[[bc:rivers:stikine]]


Stikine River

British Columbia, Canada

This river was once the home of many Sternwheelers, during the Klondike gold rush days. How they went up this river I don't know. It is a white rapid nightmare.
This river enters what is known as the Cassiar District.
It was written by others this river was 100 miles of Yosemite!
Over 100 glaciers were visible from the river.
The “Grand Canyon” of the Stikine is about 100 miles upriver from Wrangel. The Stikine River Canyon at Telegraph Creek is something to see in person.
The canyons walls on this river, rise 300 to 500 feet on each side. Videos on youtube show unbelievable views, from Helicopters flying the river.

River was closed to boats from November to May 1st due to ice.

some of the Canadian Villages and Towns I have researched a little bit, and added some history on this site are:

The mouth of this river is now in American Territory. But the headwaters are in Canada.
The boundary line of this river was in dispute for years at the end of the 1800's.

This river has many spellings, Stickeen, Stitsine, and even Francis River, and more.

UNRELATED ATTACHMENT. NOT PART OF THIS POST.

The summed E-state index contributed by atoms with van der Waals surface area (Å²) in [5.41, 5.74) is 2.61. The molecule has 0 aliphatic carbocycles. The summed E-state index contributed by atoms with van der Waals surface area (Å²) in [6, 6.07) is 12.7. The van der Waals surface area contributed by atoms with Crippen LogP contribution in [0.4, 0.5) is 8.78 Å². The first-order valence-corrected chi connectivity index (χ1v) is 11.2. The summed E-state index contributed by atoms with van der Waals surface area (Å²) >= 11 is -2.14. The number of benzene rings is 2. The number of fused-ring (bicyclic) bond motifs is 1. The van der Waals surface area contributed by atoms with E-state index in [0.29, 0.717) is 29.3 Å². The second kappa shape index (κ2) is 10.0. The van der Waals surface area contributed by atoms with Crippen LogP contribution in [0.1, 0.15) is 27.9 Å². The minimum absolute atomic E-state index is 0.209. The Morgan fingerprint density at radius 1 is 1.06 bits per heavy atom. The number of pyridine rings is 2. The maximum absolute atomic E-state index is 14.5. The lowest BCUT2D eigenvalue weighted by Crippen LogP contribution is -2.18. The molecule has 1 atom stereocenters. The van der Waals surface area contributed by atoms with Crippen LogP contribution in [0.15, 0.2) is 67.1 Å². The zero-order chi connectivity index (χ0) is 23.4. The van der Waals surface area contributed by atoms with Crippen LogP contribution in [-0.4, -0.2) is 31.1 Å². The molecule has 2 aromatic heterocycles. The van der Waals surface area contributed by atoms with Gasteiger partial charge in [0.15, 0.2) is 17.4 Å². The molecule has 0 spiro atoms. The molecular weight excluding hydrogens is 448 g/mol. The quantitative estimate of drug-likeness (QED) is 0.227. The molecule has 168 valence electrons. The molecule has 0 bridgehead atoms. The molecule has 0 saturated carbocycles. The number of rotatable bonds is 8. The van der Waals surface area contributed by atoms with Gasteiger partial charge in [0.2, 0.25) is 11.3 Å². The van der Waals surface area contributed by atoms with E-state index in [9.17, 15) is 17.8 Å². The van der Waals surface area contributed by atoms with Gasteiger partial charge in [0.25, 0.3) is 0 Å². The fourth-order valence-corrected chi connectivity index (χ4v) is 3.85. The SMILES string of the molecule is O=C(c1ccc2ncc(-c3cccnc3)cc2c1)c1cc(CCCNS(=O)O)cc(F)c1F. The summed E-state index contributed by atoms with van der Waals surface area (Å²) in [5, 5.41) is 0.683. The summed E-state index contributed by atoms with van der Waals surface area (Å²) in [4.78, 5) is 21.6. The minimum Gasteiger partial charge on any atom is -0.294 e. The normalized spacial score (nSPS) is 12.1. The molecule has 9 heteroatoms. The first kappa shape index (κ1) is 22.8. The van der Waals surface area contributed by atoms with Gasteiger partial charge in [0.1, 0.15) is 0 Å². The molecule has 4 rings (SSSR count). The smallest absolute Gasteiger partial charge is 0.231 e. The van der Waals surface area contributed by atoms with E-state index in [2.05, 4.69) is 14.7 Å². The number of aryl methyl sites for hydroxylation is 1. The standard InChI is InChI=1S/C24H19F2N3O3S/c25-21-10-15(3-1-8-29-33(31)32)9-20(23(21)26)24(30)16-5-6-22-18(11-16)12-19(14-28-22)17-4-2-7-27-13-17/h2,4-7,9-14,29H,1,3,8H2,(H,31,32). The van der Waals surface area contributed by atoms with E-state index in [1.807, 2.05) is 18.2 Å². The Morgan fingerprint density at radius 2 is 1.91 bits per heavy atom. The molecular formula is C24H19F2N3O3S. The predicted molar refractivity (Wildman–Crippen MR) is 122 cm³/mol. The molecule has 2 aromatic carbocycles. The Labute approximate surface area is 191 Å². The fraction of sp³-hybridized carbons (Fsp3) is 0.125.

Sternwheelers would leave Wrangle Alaska.

ca 1898 they charged $15 per passenger from Wrangel to Glenora, $30 ea per horse, and or cattle, and $50 per ton for freight

In 1912 the HBC operated the Port Simpson sternwheeler on this river the 150 miles to Telegraph Creek from Wrangel.
They charged $17.50 for a one way first class trip, for 36 passengers. Return was $25, a $1 extra per day for a berth. Meals were .75 ea.
Trip upstream lasted 2 1/2 days. downstream 1/2 a day.
Port Simpson could carry 120 tons of freight. electric light throughout, first class cabins, bathrooms and all.



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  • Last modified: 2018/02/18 19:32
  • by dlgent